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Ask Amy: Reconnection inspires worrisome conduct

Amy Dickinson, Tribune Content Agency on

Imagine that — instead of being yelled at textually — you two were actually in the same room when he did this.

What would you do? How would you react?

I imagine that you would leave the room when he raged. And then – once you had left the room — you might reconsider being in the relationship at all, because it has become a Groundhog Day reenactment (and a biased one, at that).

Imagine further that you had a friend or family member witness one of these rages. That person would say to you, “Myrtle, this is abuse. Look at what it’s doing to you! It is damaging your health.”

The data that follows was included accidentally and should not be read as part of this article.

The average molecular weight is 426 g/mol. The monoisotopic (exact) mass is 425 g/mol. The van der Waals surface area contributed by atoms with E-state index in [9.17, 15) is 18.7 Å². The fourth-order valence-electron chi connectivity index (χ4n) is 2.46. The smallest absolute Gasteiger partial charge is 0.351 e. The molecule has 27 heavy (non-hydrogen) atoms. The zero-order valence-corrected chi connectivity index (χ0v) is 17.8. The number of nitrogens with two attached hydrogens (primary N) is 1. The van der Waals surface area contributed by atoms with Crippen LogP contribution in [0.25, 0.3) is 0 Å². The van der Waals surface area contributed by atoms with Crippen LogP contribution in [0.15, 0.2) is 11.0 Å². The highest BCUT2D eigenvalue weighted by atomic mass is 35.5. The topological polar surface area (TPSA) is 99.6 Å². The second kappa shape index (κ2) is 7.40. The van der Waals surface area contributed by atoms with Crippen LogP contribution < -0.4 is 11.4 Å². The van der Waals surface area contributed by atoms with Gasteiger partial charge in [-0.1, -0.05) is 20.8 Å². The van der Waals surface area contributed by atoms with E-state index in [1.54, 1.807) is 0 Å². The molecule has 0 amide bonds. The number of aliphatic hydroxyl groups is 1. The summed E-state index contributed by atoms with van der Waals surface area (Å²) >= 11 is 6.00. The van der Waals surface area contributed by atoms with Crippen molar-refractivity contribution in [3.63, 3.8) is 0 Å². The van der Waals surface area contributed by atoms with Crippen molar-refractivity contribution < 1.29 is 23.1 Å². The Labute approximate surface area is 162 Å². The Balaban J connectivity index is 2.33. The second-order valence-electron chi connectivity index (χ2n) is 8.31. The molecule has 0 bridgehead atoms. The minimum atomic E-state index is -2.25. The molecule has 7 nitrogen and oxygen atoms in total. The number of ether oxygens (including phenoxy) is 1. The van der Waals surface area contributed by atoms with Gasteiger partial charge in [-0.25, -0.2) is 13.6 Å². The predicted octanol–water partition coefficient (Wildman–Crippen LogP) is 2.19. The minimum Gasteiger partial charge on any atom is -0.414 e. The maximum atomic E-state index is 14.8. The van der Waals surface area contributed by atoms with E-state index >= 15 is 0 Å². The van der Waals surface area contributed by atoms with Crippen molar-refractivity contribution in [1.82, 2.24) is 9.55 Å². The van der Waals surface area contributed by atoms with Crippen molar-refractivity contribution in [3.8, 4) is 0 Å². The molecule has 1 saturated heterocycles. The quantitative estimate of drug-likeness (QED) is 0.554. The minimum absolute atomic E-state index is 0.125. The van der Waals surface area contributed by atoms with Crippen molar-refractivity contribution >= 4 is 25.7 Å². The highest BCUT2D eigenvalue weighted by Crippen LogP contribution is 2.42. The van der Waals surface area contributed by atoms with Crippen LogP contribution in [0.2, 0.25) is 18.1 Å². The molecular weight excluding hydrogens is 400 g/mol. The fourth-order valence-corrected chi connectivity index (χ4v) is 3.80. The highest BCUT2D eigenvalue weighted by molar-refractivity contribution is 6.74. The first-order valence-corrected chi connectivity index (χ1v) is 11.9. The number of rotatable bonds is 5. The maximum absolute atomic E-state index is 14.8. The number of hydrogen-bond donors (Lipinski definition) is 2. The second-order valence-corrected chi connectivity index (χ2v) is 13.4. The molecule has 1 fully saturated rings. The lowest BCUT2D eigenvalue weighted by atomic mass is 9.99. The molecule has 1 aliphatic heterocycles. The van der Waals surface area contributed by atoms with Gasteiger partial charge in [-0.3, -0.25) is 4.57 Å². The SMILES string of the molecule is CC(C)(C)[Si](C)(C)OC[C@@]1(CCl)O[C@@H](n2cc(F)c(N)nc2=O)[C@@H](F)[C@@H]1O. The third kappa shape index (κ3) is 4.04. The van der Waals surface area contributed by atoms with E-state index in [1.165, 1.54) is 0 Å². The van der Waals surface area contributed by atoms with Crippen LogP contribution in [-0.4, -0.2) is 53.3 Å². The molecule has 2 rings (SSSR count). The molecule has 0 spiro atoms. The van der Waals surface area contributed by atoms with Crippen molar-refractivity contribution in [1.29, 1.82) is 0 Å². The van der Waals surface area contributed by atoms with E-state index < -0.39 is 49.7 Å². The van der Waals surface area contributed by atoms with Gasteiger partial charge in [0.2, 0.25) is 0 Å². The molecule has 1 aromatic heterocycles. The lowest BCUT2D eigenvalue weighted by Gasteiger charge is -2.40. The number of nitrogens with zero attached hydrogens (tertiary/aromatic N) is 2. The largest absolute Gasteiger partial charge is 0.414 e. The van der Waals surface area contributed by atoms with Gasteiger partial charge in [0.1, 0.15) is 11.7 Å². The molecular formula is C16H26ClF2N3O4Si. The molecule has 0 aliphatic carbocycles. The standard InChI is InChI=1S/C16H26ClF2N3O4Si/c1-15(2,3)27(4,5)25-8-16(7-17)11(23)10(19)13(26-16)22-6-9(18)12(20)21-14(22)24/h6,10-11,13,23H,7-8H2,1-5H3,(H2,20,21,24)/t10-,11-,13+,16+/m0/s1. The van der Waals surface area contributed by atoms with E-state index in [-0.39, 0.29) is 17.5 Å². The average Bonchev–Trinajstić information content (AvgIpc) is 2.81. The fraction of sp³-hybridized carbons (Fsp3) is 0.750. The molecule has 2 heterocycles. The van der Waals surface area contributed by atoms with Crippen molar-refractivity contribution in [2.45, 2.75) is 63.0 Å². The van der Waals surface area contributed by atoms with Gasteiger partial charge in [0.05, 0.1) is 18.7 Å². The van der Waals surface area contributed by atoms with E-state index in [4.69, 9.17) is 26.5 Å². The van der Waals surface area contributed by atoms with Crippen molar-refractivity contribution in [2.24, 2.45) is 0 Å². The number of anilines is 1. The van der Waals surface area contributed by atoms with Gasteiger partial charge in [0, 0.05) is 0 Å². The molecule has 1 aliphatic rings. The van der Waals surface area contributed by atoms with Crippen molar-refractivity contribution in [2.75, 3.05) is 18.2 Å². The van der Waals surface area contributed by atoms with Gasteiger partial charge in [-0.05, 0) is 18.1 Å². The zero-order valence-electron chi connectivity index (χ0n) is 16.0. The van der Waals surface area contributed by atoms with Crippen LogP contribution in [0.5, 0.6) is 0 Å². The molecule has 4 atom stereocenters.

Abuse does not only happen in person. It can happen online, through text, on the phone, or via Zoom, FaceTime, or postal mail.

I suggest that when this happens again, you respond: “I want our relationship to succeed and proceed peacefully. I completely dispute your memory of this. But regardless, I’m telling you now that if you EVER communicate with me this way again, I really will break up with you. Do you understand?”

 

If he responds in any way other than to acknowledge and apologize, then you should break up.

If he acknowledges and apologizes, but then reverts to his previous behavior, it’s over.

Dear Amy: I have a relative, “Steven,” whose father passed away on Steven’s birthday.

Five years have passed, but yet it still feels odd when texting or writing out his card with a big “Happy Birthday!”

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